About this series:
This series of caches is based upon the life and work of dairy farmers Mark & Pen DeLogg on the Lincolnshire Fens. As well clues to solving the puzzle on each cache page will be a fact about cows and their behaviour, as well as information about particular breeds of cattle around the British Isles and the world.
- The cache is not hidden at the published coordinates.
- Steep drops and water may be encounted at some GZs, keep the little ones safe.
- No animals were encountered when the caches were placed.
- The cache size was made as large as possible according to the hiding place, varying from magnetic nanos to regular size boxes
- You may need to provide your own TOTT i.e tweezers
- Please park sensibly, safely, and considerably.
- The D/T ratings concern the difficulty to both the puzzle and hides.
Other caches in this series:
#1 Holstein | #2 Limousin | #3 Guernsey | #4 Charolais | #5 Highland | #6 Galloway | #7 Dexter
#8 Belted Galloway | #9 Lincoln Red | #10 Jersey | #11 Shorthorn | #12 Hereford | #13 Gloucester
#14 Aberdeen Angus | #15 Belgian Blue | #16 White Park | #17 Blonde d'Aquitane | #18 South Devon
#19 Aryshire | #20 Brown Swiss | #21 Simmental | #22 Gelbvieh | #23 Fleckvieh | #24 Piedmontese
#25 Normande | #26 North Devon | #27 Sussex | #28 Welsh Black | #29 Luing | #30 Chillingham
#31 Irish Moiled | #32 English Longhorn | #33 Deoni | #34 Ankole Watusi | #35 Murray Grey
#36 Brahman | #37 Icelandic
A cow's udder contains two pairs of mammary glands, (commonly referred to as teats) creating four "quarters". The front ones are referred to as fore quarters and the rear ones rear quarters.
About Guernsey Cows:
As its name implies, the Guernsey was bred on the British Channel Island of Guernsey. It is believed to be descended from two breeds brought over from nearby France, Isigny cattle from Normandy and the Froment du Léon from Brittany. The Guernsey was first recorded as a separate breed around 1700. In 1789, imports of foreign cattle into Guernsey were forbidden by law to maintain the purity of the breed .The cow weighs 450 to 500 kg, slightly more than the average weight of the Jersey cow which is around 450 kg . The bull weighs 600 to 700 kg which is small by standards of domestic cattle, and they can be surprisingly aggressive. The Guernsey cow has many notable advantages for the dairy farmer over other breeds. These include high efficiency of milk production, low incidence of calving difficulty and longevity. They are fawn and white in colour.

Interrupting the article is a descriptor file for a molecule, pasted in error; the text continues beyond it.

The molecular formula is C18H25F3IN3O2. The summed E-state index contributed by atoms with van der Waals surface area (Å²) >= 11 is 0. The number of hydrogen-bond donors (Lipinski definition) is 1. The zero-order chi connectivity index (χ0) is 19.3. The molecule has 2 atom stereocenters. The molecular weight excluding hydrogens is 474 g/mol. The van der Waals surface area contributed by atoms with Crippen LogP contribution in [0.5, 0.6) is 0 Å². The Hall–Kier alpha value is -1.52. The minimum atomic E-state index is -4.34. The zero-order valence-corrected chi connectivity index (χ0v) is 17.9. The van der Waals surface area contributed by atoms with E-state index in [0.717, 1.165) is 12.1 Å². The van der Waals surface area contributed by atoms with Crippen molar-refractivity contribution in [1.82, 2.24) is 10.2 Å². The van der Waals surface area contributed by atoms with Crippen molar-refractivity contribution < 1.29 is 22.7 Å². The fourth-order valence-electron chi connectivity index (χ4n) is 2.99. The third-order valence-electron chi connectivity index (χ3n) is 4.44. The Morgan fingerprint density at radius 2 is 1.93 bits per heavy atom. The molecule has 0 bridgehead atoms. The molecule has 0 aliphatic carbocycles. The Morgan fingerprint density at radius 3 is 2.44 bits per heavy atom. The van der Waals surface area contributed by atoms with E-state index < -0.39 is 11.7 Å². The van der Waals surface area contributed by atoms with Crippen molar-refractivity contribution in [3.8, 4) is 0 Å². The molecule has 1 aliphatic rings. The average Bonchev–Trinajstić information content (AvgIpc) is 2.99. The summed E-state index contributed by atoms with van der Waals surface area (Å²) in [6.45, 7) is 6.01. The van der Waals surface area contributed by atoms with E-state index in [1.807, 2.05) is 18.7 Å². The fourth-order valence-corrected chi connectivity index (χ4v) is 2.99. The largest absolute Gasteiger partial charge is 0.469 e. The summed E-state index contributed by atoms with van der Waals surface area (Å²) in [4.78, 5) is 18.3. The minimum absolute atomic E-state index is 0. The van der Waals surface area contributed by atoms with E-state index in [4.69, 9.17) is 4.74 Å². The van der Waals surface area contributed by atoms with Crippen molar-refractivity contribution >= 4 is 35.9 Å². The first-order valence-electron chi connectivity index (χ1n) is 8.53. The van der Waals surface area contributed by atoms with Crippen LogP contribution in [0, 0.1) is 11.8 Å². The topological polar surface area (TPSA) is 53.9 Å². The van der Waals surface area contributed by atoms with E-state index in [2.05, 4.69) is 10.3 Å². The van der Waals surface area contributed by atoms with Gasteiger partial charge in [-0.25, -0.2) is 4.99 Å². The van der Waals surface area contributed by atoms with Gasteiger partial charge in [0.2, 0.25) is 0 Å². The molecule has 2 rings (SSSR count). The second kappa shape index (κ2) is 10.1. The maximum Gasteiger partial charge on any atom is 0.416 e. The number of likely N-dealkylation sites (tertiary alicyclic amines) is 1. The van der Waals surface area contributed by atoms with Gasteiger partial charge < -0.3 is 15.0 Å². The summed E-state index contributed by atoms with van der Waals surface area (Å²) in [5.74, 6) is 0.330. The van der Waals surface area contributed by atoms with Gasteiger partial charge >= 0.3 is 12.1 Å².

Now for the puzzle:
Farmer Mark DeLogg doesn’t own a bull, so to breed replacements for his dairy herd he has to use artificial insemination (AI). By doing this he not only can get the best genetics to use on his herd but can tailor the bull to the cows needs therefore improving poor traits in his herd.
It was also cheaper and less dangerous than keeping a bull on the farm.
Mark had been trained to do AI some years ago whilst away at college. It was always a good talking point around the dinner table when friends came round.
Like when you buy anything, glossy brochures are produced by the breeding companies to promote their bulls. These were usually Marks bedtime reading matter, much to the consternation of Pen DeLogg, and were sometimes referred to his mucky books.
The semen is bought in frozen straws and stored in Liquid Nitrogen until it is needed. When required it is unfrozen in hot water then inseminated into the cow when she is on heat.
After much research he decided to invest a bull with 53 proven daughters.
He had a low Somatic cell count with excellent legs and feet as Mark’s cows always had trouble going lame but this bull should improve that.
Udder support was never a problem with Marks cows as they were always well attached.
One thing he did need to improve in his cows was teat length, because sometimes the milking machine would keep falling off some cows whilst being milked.
A steep foot angle would also help with the lameness in his cows he sometime encounters.
All in all he was satisfied that this bull would improve the genetics of his herd and bring in some fresh new blood into his herd.
Check your Solution:
Logging Etiquette: Geocache hiders sometimes go through a great deal of planning to place their caches. As a result, they'd like to hear your feedback on whether you liked or disliked any aspect of the hide, the journey or location, or if you feel that some cache maintenance is required. Single word, acronym, or "copy and paste" logs may be easier when you have a lot of caches to log, but it doesn't tell the hider or other finders anything about your adventure (or lack thereof) in finding the cache. Please keep this in mind when entering your log.
Travelbug Etiquette: Cachers pay good money for TravelBugs and Geocoins. Please if you take a TB or GC from a cache will you ensure it is correctly logged in and out, also If you take one that still shows somewhere else please be patient before “grabbing” the item, it does not get its mileage by being grabbed and the last person to place may not have had time to log a previous find or the one you took it from. This is particularly important on busy and new caches. If you have an issue with a bug please e-mail the owner through their profile and advise them of the issue. They will be pleased to hear from you.